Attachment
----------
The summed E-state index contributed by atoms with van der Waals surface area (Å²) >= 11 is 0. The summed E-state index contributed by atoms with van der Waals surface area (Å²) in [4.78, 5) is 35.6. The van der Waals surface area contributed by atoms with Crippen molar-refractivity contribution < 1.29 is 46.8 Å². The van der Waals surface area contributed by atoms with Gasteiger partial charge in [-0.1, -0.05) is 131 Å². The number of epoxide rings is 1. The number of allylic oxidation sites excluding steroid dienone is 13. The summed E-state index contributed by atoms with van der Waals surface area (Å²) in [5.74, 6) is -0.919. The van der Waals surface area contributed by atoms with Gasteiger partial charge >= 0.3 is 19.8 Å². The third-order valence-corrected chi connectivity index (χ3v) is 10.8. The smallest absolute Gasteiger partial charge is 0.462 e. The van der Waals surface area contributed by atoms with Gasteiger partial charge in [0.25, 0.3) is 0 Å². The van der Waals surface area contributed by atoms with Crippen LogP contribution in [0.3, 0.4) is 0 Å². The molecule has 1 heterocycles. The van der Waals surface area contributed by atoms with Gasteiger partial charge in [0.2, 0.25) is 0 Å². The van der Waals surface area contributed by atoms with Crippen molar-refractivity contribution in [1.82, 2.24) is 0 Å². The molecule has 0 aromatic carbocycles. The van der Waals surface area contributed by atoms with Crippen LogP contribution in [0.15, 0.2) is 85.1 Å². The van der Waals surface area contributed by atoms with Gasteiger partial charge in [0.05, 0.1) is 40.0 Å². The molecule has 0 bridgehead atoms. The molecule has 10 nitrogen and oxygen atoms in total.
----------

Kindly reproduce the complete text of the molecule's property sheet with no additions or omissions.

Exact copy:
The summed E-state index contributed by atoms with van der Waals surface area (Å²) >= 11 is 0. The summed E-state index contributed by atoms with van der Waals surface area (Å²) in [4.78, 5) is 35.6. The van der Waals surface area contributed by atoms with Crippen molar-refractivity contribution < 1.29 is 46.8 Å². The van der Waals surface area contributed by atoms with Gasteiger partial charge in [-0.1, -0.05) is 131 Å². The number of epoxide rings is 1. The number of allylic oxidation sites excluding steroid dienone is 13. The summed E-state index contributed by atoms with van der Waals surface area (Å²) in [5.74, 6) is -0.919. The van der Waals surface area contributed by atoms with Gasteiger partial charge >= 0.3 is 19.8 Å². The third-order valence-corrected chi connectivity index (χ3v) is 10.8. The smallest absolute Gasteiger partial charge is 0.462 e. The van der Waals surface area contributed by atoms with Gasteiger partial charge in [0.25, 0.3) is 0 Å². The van der Waals surface area contributed by atoms with Crippen LogP contribution in [0.3, 0.4) is 0 Å². The molecule has 1 heterocycles. The van der Waals surface area contributed by atoms with Gasteiger partial charge in [0.2, 0.25) is 0 Å². The van der Waals surface area contributed by atoms with Crippen molar-refractivity contribution in [1.82, 2.24) is 0 Å². The molecule has 0 aromatic carbocycles. The van der Waals surface area contributed by atoms with Crippen LogP contribution in [0.15, 0.2) is 85.1 Å². The van der Waals surface area contributed by atoms with Gasteiger partial charge in [0.05, 0.1) is 40.0 Å². The molecule has 0 bridgehead atoms. The molecule has 10 nitrogen and oxygen atoms in total.